Ships' names are often re-used. In one instance, for example, I confused a British WW2 Tribal class destroyer (HMS Maori) with an earlier ship of the same name and class from WW1. I mention this to explain that the subject of this book (HM Submarine X1) has no similarity to or connection whatsoever with the X-Craft which famously attacked the German battleship Tirpitz in 1943. Whereas those X-Craft displaced 270 tons, this much earlier X1 displaced a much larger 2,700 tons. In a technical though fascinating work which is occasionally hard-going as a read, I learned a great deal not only about HMS X1 but also about many of the topics on the periphery of which I already had some knowledge. I did not previously know, for example, that David Beatty achieved Flag rank (i.e. two star admiral) at the age of 39 and was the youngest officer to gain such early promotion since Nelson - but I digress!

HMS X1 was an experimental submarine (hence the `X'). Launched in 1923 and commissioned in 1925, she was dogged by bad luck and mechanical misfortune throughout her career which, author and historian Roger Branfill-Cook aptly describes at one point as a `Litany of failures.' Indeed, she was so prone to anything and everything going wrong that when she finally capsized in dry dock in 1931, the event was viewed as a very good reason to ceasxe all spending on the boat. She was finally scrapped in 1936. All of which might have lead to a very boring read about a very uninspiring boat (all submarines being boats - not ships) - but not so. Instead, what we learn is the existence of a vessel which was many years ahead of its time. Both the concept and the design of this a very large submarine sporting four 5.2 in. guns - arranged in two turrets, in addition to six forward-facing 21 in.
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3 of 3 people found the following review helpful
3.0 out of 5 stars Good, apart from wreck information 16 Nov 2013
By Elinvar
Format:Hardcover|Verified Purchase
I didn't know much about X-1 before reading this book, so I have no way of knowing whether all details are correct. I do, however, know a bit about shipwrecks, and I am afraid the author is badly confused when he writes "The wreck of the M1 was discovered off Portland in 1999...". By the submarine discovered "off Portland" the author must mean the M2, which actually lies in Lyme Bay, and way discovered in 1932; the same year that she sank. The wreck was dived by sports divers well before 1999. The wreck of the M1 lies in much deeper water south of Bolt Tail in Devon. It was discovered by Innes McCarney in 1999.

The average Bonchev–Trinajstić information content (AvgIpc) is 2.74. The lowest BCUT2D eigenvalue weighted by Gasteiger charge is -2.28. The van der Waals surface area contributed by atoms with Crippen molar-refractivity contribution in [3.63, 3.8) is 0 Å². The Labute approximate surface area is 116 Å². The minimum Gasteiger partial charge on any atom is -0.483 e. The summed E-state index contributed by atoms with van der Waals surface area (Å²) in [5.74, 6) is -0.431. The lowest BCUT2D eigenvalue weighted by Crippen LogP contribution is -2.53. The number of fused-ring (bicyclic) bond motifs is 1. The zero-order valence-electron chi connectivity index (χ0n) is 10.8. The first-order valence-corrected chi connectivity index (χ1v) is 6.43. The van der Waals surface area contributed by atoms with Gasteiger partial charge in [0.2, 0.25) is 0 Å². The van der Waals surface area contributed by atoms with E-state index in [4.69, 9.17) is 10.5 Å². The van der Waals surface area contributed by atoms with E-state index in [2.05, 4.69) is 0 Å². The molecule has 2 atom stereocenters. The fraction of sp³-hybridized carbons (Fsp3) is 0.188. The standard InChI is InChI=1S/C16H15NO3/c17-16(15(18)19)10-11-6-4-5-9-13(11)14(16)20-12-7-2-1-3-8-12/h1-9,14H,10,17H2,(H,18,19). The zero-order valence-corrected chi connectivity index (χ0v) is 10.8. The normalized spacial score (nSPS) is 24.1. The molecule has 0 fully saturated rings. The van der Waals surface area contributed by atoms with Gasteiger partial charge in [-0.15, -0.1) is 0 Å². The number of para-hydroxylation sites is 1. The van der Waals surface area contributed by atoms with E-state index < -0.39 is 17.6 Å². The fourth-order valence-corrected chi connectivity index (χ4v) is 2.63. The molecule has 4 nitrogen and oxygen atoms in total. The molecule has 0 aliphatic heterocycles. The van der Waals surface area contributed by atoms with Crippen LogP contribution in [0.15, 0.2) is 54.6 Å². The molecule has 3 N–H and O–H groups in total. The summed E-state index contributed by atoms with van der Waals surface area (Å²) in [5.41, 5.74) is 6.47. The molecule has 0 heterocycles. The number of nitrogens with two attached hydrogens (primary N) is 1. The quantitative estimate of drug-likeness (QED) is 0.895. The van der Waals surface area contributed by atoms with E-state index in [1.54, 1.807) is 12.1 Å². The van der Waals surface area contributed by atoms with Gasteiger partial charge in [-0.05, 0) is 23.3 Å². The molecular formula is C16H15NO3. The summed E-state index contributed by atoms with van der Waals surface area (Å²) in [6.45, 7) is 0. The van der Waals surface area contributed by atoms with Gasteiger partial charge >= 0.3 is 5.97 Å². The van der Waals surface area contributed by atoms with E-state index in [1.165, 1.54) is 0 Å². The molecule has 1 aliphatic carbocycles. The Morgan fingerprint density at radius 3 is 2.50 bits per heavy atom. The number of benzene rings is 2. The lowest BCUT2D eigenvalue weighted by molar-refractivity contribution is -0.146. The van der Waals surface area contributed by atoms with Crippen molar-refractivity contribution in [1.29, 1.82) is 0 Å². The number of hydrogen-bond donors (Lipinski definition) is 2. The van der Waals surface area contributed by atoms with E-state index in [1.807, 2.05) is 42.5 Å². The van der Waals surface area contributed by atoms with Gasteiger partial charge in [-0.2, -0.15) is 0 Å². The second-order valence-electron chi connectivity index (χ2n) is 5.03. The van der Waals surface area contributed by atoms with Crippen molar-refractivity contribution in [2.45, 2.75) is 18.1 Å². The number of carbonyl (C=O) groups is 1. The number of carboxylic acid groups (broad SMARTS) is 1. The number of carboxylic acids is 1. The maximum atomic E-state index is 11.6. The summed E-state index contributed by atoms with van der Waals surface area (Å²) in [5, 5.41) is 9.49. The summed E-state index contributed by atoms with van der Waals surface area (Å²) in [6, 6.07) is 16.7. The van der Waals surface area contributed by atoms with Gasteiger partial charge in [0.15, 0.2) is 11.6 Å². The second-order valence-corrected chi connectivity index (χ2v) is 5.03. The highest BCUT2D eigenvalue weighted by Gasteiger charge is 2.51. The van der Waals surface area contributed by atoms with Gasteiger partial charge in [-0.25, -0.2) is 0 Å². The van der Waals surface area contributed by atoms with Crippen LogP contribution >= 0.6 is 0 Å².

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1 of 1 people found the following review helpful
Format:Hardcover|Verified Purchase
A little too Technical in Places, Difficult to follow, Drawings too small and feint to pick out detail, Possibly would have benefited from the technical aspect being separate from the General History,
I would have liked to have read the general History/Story of the Sub and Crew and be able to refer to the Technical side,
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2 of 3 people found the following review helpful
4.0 out of 5 stars history of submarine cruisers 3 July 2013
By JBN
Format:Hardcover|Verified Purchase
This book, with its historical interest in submarine cruisers and in particular the X.1, was exactly what I was looking for as part of my study into submarine history, together with both the treason and political dramas that were played out over this particular platform.
The drawings and photographs certainly bring the book to life.

For me, a very rewarding read.
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5.0 out of 5 stars Five Stars 28 July 2014
By Mike
Format:Hardcover|Verified Purchase
Excellent near technical document.